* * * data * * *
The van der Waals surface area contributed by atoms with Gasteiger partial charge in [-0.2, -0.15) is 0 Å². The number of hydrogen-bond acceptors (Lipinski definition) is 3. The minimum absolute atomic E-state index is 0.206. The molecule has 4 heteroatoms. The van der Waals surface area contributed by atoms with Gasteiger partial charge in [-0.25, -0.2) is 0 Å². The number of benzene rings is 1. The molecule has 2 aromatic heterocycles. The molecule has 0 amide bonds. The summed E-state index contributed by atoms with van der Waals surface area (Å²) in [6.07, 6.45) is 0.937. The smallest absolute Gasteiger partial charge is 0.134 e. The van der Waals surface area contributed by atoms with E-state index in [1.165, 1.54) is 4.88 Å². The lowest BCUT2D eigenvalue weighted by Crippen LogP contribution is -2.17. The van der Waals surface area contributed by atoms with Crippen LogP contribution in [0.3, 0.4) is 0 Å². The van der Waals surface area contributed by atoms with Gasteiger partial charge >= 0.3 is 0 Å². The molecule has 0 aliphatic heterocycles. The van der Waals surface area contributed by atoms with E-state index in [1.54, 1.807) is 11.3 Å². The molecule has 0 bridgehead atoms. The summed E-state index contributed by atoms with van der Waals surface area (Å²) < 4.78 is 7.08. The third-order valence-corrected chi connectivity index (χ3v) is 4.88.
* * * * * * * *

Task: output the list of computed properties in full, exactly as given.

The van der Waals surface area contributed by atoms with Gasteiger partial charge in [-0.2, -0.15) is 0 Å². The number of hydrogen-bond acceptors (Lipinski definition) is 3. The minimum absolute atomic E-state index is 0.206. The molecule has 4 heteroatoms. The van der Waals surface area contributed by atoms with Gasteiger partial charge in [-0.25, -0.2) is 0 Å². The number of benzene rings is 1. The molecule has 2 aromatic heterocycles. The molecule has 0 amide bonds. The summed E-state index contributed by atoms with van der Waals surface area (Å²) in [6.07, 6.45) is 0.937. The smallest absolute Gasteiger partial charge is 0.134 e. The van der Waals surface area contributed by atoms with E-state index in [1.165, 1.54) is 4.88 Å². The lowest BCUT2D eigenvalue weighted by Crippen LogP contribution is -2.17. The van der Waals surface area contributed by atoms with Crippen LogP contribution in [0.3, 0.4) is 0 Å². The van der Waals surface area contributed by atoms with Gasteiger partial charge >= 0.3 is 0 Å². The molecule has 0 aliphatic heterocycles. The van der Waals surface area contributed by atoms with E-state index in [1.54, 1.807) is 11.3 Å². The molecule has 0 bridgehead atoms. The summed E-state index contributed by atoms with van der Waals surface area (Å²) < 4.78 is 7.08. The third-order valence-corrected chi connectivity index (χ3v) is 4.88.